Tennessee parents angry after school textbooks justify Palestinian suicide bombingsBy Mason White 2:29 PM April 29, 2013
|The book in question|
By: David Ross
(Scroll down for video) Tennessee parents are fuming after learning that school textbooks justify Palestinian suicide bombings in Israel.
Some parents in Williamson County, Tennessee, are calling for the removal of the high school textbook, believing that it is biased against Israel.
The textbook is taught on a college level elective course called Human Geography, and is available to students in public schools in Williamson County, which also offer an elective course on the Bible.
Parents are against the kind of questions that the book is encouraging teens to ask. One of the book’s questions is: “If a Palestinian suicide bomber kills dozens of Israeli teenagers in a restaurant in Jerusalem, is it an act of terrorism or a war against the policies of the Israeli government?”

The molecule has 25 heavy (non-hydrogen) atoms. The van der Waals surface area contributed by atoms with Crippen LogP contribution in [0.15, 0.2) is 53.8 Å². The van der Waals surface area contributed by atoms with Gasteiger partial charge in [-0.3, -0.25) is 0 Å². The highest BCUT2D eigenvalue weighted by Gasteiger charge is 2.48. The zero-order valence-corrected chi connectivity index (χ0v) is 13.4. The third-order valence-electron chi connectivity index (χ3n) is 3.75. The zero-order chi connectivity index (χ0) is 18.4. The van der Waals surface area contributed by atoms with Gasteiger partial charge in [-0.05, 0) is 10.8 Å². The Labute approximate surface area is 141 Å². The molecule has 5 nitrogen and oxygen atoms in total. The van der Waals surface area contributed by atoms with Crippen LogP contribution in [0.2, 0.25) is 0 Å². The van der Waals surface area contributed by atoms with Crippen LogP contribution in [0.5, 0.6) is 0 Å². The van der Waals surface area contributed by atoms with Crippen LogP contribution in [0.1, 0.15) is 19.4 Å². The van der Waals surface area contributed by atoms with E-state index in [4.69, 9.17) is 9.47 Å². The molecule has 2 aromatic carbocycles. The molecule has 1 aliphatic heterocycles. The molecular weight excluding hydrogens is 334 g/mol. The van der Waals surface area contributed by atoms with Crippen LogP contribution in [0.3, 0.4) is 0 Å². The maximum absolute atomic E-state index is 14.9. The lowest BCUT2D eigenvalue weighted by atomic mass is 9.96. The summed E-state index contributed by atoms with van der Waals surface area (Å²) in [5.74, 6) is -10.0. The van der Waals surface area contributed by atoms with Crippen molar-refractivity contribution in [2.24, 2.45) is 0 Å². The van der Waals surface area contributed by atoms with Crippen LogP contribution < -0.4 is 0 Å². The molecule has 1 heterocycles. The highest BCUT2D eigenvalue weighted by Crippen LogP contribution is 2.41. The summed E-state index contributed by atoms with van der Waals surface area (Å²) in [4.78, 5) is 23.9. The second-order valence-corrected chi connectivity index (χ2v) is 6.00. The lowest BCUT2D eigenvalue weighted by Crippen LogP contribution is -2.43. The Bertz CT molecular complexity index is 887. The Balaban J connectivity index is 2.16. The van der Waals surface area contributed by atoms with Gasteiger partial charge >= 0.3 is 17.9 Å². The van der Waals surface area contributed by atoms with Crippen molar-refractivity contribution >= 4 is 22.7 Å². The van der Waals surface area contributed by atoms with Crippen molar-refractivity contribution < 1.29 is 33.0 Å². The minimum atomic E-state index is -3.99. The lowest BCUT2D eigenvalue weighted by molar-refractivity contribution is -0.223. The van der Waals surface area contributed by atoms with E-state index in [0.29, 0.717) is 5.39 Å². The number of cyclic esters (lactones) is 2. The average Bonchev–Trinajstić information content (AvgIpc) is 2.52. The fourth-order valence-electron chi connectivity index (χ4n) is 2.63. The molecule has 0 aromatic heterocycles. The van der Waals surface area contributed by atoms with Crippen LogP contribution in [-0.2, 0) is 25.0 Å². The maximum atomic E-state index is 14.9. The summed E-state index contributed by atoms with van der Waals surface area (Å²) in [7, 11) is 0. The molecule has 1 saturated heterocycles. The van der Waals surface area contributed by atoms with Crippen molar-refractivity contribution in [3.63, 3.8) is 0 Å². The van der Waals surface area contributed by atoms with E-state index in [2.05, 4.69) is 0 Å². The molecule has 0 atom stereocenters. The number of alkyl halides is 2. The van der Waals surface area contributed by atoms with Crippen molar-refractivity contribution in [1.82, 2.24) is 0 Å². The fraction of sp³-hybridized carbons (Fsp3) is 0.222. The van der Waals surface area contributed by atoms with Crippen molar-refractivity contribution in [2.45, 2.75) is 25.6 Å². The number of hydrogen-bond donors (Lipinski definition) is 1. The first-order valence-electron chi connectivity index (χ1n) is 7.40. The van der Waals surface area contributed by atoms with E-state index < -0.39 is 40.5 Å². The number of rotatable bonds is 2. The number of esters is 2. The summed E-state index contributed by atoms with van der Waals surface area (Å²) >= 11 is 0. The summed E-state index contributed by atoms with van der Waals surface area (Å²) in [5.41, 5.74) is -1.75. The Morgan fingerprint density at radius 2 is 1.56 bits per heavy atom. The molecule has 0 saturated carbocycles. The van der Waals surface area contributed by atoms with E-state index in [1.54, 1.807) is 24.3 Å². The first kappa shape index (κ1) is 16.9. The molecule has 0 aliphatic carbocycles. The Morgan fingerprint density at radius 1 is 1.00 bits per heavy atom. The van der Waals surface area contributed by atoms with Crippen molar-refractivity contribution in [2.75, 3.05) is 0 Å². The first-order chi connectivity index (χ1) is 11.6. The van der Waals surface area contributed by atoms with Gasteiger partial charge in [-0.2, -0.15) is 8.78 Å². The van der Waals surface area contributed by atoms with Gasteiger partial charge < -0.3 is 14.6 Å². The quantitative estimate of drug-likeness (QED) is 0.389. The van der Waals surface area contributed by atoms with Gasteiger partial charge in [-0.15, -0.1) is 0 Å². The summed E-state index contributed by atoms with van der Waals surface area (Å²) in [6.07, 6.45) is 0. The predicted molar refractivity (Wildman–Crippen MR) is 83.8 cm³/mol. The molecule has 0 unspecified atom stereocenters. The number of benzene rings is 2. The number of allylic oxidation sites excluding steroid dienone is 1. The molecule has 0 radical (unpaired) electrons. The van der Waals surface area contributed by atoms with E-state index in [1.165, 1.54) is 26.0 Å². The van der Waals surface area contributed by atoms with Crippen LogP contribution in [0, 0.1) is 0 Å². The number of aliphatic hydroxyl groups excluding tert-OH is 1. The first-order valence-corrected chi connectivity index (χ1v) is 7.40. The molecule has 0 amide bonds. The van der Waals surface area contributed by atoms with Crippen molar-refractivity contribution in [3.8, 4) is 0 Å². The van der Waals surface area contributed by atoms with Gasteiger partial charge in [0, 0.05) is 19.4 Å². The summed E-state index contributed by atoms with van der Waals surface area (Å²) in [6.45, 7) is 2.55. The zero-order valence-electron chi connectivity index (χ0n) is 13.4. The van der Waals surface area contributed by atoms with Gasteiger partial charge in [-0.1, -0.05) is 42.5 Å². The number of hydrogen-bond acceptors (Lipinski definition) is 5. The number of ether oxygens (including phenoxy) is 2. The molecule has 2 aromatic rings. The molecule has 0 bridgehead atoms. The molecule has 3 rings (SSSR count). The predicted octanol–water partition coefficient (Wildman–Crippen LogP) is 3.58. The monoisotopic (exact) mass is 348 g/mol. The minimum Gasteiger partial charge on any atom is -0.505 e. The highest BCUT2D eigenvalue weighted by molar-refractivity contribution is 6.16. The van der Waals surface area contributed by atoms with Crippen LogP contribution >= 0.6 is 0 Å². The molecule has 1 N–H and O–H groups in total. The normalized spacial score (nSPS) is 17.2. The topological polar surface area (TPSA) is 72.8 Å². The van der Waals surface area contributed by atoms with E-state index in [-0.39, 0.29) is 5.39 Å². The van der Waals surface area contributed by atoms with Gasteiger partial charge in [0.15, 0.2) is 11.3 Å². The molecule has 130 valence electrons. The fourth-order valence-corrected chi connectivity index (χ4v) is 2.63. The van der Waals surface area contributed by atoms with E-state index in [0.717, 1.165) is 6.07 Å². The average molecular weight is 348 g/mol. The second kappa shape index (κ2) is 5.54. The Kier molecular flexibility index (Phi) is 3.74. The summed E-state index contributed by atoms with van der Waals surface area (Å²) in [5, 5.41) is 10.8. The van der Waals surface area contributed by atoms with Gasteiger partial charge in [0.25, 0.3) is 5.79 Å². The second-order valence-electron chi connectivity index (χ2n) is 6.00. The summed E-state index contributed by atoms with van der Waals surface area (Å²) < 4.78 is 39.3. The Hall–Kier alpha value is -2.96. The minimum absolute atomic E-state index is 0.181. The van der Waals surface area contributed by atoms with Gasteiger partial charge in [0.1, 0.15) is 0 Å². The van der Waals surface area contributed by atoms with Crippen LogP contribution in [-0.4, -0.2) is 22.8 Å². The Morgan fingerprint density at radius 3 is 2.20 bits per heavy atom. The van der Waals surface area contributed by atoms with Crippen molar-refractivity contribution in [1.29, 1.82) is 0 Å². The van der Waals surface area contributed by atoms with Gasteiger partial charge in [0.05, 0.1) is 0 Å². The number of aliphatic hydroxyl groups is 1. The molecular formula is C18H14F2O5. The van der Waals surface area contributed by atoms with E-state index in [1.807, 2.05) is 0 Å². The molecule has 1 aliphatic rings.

Julie West, a mother of a 15-year-old student at Franklin High School in Franklin, Tennessee, said the question is pro-Palestinian.
“We are living in a time where people say: ‘How can someone put a bomb outside a restaurant or on a street with the intention of killing innocent people?’ And we wonder why, when at the same time we are teaching our children a curriculum that suggests it could be fine, or at least it might be okay if these children are Jewish,” West said.
Laurie Cardoza-Moore, head of a pro Israeli group, said: “the book is anti-Semitic.”
Cardoza-Moore said that the book aims to delegitimize the right of the Jewish people to the Holy Land.
“I am shocked that such a book even exists in the U.S. It should be illegal. What is it doing in a school in Tennessee? This book seems more fitting for some radical country located thousands of miles away from the U.S.” Jerold Peralta, of Scottsdale, Arizona told YourJewishNews.com after learning about the book.
“I think it’s a slippery slope to go down if we start banning books, because people have opposing views,” county schools Superintendent Mike Looney said. “I think the fundamental question to be answered is: Does the book create an opportunity for students to engage in deep dialogue about important issues in the world? I think it does,” Looney added.Mobile video not loading? Click here to view